Benjamin Gibbs, Director of Student Affairs, Rome Campus
Being a perennial student, I’ve taken numerous national exams over the years — SATs, ACTs and GREs. But the first time I ever completed an exam with an armed guard patrolling the classroom was during my recent Italian driver’s license (patente) exam. At one point the burly Italian man, likely in his early 30s with a few days of stubble and a barrel for a belly, stopped and read over my shoulder while I entered answers. He mumbled something that sounded like “flat tire” (gomma a terra), too. Was this intimidation, an insult, a joke or maybe all three at once? As I looked back at him, with a mixture of fear and fury, it hit me that this was an entirely new and unexplored world of learning — il mondo della patente.
The examination for the Italian patente has always been notoriously difficult to pass, but perhaps more so in the recent past, owing to a change in the rules requiring everyone to take the test in Italian.
Imagine this: You have 30 minutes to answer 40 true-or-false questions concerning 25 separate driving categories. These categories concern everything from road signage and speed limits to vehicle maintenance, first aid, and insurance law. If you miss more than four questions, equivalent to a grade under 90%, you fail and sit for the exam again, but not until a cooling-off period of weeks and months has passed. And just to raise the level of difficulty, the Italian vocabulary in use is rich, tongue-twisting and practically indecipherable for any non-native speaker. Some of my favorite terms include tombino (manhole cover), tergicristalli (windshield wipers) and macchine sgombraneve (snowplow).
Here are two of the many trick—or at least subjective--questions embedded into the exam, translated into English for your convenience:
Q: To diminish the noise of your vehicle, you should sound the car’s horn as little
as possible, true or false? A: True
Q: No one should have a big meal before driving, true or false? A: Also true.
Hey, what about the faulty muffler and the squeaky axle in that first question? And what about that third slice of porchetta in question two, and BTW, how big of a meal are we talking about? You get the idea of the challenges here.
Faced with such challenges, my daily level of optimism typically fluctuated somewhere between that of Edgar Allen Poe and George Costanza, both having bad days. Before my first attempt, I sat outside the department of transportation in a small bar and failed to eat a sandwich because I was so nervous. I channeled that energy into a failed attempt at the exam. I missed 10 questions. Ten. It was a baffling experience because I had not missed that many questions on a single exam in months.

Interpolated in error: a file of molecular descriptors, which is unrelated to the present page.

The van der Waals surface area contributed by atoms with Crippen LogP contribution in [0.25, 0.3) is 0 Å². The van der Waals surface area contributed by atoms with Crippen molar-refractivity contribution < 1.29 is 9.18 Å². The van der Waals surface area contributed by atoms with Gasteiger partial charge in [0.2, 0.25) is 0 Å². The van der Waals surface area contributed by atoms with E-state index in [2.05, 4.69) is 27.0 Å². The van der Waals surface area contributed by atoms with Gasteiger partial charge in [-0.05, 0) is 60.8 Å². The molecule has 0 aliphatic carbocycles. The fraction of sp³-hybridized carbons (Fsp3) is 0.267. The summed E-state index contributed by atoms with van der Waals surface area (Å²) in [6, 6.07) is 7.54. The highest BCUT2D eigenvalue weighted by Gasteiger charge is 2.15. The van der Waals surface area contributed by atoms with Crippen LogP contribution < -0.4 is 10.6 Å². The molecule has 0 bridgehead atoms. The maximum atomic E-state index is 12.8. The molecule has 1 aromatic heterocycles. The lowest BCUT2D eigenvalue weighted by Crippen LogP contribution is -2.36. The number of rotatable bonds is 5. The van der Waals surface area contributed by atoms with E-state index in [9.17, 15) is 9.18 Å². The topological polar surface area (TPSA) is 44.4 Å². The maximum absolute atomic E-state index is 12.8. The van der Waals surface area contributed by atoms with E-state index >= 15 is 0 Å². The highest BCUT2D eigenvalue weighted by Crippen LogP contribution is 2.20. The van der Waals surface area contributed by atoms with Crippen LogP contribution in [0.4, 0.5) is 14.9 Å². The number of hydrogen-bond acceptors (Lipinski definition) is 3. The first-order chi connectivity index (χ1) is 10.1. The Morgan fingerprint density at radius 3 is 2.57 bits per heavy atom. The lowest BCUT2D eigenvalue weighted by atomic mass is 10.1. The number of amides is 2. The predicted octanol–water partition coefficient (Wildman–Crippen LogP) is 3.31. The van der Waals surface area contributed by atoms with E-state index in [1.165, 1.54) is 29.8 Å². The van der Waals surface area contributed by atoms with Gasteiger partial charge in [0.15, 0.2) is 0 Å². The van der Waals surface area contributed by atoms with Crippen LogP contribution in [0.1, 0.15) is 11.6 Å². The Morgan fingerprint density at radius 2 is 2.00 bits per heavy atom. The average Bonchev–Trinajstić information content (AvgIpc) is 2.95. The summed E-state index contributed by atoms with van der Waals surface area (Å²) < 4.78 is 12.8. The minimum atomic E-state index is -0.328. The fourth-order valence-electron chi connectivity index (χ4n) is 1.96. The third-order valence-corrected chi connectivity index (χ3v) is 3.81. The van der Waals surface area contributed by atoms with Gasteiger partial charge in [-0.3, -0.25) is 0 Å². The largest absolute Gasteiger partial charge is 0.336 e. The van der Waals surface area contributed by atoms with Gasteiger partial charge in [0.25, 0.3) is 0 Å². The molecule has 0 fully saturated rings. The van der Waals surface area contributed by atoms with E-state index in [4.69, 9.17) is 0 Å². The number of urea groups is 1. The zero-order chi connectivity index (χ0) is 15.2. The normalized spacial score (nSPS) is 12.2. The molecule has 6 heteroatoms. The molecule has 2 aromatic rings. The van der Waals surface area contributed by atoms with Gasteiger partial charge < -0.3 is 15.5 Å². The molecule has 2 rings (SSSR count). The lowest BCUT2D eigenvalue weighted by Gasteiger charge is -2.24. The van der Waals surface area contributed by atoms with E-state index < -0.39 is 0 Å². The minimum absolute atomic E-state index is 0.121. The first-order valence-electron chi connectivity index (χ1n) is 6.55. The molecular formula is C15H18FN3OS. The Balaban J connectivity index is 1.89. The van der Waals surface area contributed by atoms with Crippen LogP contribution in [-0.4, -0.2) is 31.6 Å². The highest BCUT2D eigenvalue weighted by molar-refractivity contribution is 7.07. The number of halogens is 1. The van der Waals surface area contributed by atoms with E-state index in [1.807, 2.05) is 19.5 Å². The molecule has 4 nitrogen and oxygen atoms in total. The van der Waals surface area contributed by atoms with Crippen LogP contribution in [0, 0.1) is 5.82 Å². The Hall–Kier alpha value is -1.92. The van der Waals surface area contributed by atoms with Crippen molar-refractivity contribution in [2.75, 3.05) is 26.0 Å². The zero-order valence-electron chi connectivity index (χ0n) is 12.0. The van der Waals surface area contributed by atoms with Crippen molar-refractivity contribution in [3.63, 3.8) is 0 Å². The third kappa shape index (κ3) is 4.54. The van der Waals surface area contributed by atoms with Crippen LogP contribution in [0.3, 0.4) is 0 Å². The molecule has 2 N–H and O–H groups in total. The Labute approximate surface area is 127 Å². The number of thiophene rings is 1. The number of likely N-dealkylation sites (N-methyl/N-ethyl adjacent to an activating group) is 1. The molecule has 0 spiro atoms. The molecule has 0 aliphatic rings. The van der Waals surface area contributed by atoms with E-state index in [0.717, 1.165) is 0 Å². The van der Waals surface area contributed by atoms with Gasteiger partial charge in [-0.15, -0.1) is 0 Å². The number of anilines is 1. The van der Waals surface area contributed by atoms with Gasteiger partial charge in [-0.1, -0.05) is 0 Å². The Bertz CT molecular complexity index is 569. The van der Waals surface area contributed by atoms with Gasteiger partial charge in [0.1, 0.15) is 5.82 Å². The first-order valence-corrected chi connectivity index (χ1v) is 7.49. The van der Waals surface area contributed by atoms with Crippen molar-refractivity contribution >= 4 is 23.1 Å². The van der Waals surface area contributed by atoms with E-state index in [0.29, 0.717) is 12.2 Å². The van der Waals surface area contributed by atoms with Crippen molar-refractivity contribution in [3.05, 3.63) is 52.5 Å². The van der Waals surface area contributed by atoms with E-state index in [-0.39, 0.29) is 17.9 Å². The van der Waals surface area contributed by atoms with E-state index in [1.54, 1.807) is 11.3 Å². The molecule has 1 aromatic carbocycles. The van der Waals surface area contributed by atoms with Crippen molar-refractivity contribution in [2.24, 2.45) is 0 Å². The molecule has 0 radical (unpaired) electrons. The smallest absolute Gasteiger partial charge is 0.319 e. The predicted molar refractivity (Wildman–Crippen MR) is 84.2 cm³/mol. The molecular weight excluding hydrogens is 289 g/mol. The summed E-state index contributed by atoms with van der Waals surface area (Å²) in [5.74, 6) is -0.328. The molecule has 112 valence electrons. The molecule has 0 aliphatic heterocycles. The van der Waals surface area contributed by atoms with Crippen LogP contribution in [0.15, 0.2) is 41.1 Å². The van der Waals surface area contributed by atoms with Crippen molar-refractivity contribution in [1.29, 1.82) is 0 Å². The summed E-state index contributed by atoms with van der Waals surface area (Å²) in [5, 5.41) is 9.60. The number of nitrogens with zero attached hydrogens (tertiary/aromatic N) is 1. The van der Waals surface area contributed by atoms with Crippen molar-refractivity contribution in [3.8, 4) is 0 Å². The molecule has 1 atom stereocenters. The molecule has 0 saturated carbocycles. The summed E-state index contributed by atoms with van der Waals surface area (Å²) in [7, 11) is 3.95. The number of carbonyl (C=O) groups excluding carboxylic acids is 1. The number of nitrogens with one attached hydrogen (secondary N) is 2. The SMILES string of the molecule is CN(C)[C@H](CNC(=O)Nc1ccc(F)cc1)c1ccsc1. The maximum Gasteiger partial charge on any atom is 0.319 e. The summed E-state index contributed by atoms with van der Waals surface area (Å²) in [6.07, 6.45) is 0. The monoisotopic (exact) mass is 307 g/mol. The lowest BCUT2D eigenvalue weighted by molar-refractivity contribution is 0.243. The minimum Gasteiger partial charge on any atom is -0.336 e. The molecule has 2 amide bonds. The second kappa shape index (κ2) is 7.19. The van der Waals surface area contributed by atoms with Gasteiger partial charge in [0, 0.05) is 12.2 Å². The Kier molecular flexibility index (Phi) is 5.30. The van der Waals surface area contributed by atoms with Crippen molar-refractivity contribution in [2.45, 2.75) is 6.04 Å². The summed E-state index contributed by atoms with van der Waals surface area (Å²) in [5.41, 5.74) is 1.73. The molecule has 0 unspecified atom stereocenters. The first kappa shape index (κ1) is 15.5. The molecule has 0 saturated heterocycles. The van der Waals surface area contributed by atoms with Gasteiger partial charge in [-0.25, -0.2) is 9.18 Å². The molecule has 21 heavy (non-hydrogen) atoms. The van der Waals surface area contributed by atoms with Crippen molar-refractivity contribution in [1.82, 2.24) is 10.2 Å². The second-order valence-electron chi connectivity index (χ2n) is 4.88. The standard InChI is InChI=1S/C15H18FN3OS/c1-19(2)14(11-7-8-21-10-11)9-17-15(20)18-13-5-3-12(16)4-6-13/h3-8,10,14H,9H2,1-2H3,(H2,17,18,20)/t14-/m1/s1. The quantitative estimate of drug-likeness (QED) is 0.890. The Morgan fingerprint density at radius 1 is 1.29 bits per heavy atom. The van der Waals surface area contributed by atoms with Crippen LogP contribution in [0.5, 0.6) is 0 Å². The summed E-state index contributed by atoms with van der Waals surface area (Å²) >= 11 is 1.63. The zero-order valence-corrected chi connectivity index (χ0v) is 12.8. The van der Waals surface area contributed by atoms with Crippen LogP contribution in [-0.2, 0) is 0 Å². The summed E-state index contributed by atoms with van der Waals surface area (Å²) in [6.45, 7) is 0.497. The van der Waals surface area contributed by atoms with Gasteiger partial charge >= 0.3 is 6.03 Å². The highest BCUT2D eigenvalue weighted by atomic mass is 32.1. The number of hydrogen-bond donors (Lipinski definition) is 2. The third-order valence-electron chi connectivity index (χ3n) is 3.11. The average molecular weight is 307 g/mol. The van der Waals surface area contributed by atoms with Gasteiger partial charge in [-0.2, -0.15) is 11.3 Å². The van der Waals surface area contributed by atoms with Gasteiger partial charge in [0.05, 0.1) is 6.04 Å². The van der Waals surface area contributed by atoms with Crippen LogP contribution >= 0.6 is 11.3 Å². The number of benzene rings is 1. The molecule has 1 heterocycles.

Then I resigned myself to a second attempt after a few more months of study. As my wife and I neared the department of transportation building on that fateful day, we were happy to find a parking spot given that so many cars were illegally double-parked. Ironic, right? Fifteen nervous students shuffled around in a waiting room for an extra 45 minutes before the exam room opened. This time the security officer also made me take off my wedding ring before entering the exam room, leaving me to wonder what he does for people with navel piercings. Needless to say, I failed the exam again, this time with six errors. This time even the exam proctor, a Christopher Lloyd lookalike in an impeccable pinstripe suit, lamented with me as he shared my result. Then he got cruel, making a huge “X” across my registration papers — including my headshot — and promptly throwing it into the trash.
There was an upside to that darkest of days, however: The shining light of my life — my intelligent, beautiful and caring wife — passed the exam. In hindsight, that might be my main takeaway from this experience — if you have the chance to marry up in life, you should.
All joking aside, the stress and annoyance of undertaking the Italian patente process offers a good lesson for any American life driving in the expatriate lane (forgive the metaphor). You have to contend with a foreign system and unnecessary bureaucratic hurdles, but on a good day there are warm people and a generous community worth appreciating. I am grateful for a kind and patient teacher who tutored me through many exam topics. I also took small solace in the fact that I had the same exam proctor for both of my attempts. He was much nicer the second time, even going so far as to wish me good luck, which put me at ease.
One last thought about this temporary yet painful part of adjusting to Italian life. My mother asked me recently if losing the ability to drive made life in Italy more difficult. Notwithstanding her subtle attempt to steer me back toward life in the United States, it was an easy question to answer. More difficult? Sure. But is this difficulty and loss of mobility worthwhile in pursuit of la dolce vita? Absolutely.